Unified Communications: Where do we Go from Here?
After several months of hard work, we have now completed the update of our World Unified Communications (UC) Markets study. The reason why I feel like celebrating (more so than after any other study) is because this market presents some unique challenges. Typically, we discuss and analyze markets by product or service category – e.g. the enterprise telephony platforms market, the enterprise media gateway market, the videoconferencing endpoint market, etc. But unified communications is all about … well, unification … that is, application integration. At the risk of repeating myself and stating what may be the obvious for some, here is how we define UC:
“Frost & Sullivan defines a unified communications application as an integrated set of voice, data and video communications, all of which leverage PC- and telephony-based presence information. UC applications are meant to simplify communications for the end user by making it easy to “click to communicate.” A unified communications application must contain the following:
- PC-based presence (online or offline)
- Telephony presence (on the phone or available for a call)
- Point-to-point voice calling
- Chat (i.e., instant messaging)
- Audio conferencing
- Web collaboration (application, file, and desktop sharing)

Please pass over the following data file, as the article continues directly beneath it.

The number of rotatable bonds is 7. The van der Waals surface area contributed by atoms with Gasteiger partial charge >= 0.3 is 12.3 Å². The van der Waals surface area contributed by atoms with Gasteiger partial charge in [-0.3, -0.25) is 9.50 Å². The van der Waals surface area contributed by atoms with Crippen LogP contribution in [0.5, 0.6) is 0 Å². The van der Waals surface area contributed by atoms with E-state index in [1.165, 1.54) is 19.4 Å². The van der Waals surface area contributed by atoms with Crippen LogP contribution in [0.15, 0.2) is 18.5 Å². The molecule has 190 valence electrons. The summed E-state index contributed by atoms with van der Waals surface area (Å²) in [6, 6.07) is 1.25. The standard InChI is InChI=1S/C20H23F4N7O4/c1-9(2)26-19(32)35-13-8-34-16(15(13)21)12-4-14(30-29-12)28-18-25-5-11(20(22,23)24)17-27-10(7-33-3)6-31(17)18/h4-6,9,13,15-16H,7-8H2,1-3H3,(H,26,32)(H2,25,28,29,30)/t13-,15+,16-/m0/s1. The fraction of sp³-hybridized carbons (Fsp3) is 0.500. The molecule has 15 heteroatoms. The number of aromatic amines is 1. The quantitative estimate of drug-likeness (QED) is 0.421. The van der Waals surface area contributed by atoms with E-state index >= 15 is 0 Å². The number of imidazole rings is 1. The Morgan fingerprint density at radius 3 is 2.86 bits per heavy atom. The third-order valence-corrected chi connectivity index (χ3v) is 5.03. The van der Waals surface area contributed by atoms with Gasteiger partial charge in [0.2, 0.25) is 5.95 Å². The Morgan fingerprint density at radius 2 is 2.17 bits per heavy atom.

- PC-based video
- Find-me/Follow-me capabilities (for call routing)
- Unified messaging
A unified communications application may include the following:
- Mobile client
- APIs for easy integration with other applications
- Social networking capabilities
- Integration with room-based video conferencing
- GPS or other location information”
The past couple of years were challenging for communications vendors as the recession forced many businesses to suspend or delay investments in communications technologies. Tighter budgets limited the penetration of most UC applications. The telephony market was one of the hardest hit, as most vendors experienced double-digit year-over-year revenue declines. Conferencing applications and services fared better, as they allowed businesses to reduce travel costs while enabling virtual workers to communicate and collaborate more efficiently. Even conferencing markets, however, experienced increased price pressures, with the impact of the recession being most severe in conferencing endpoint markets and in the more mature audio conferencing services markets.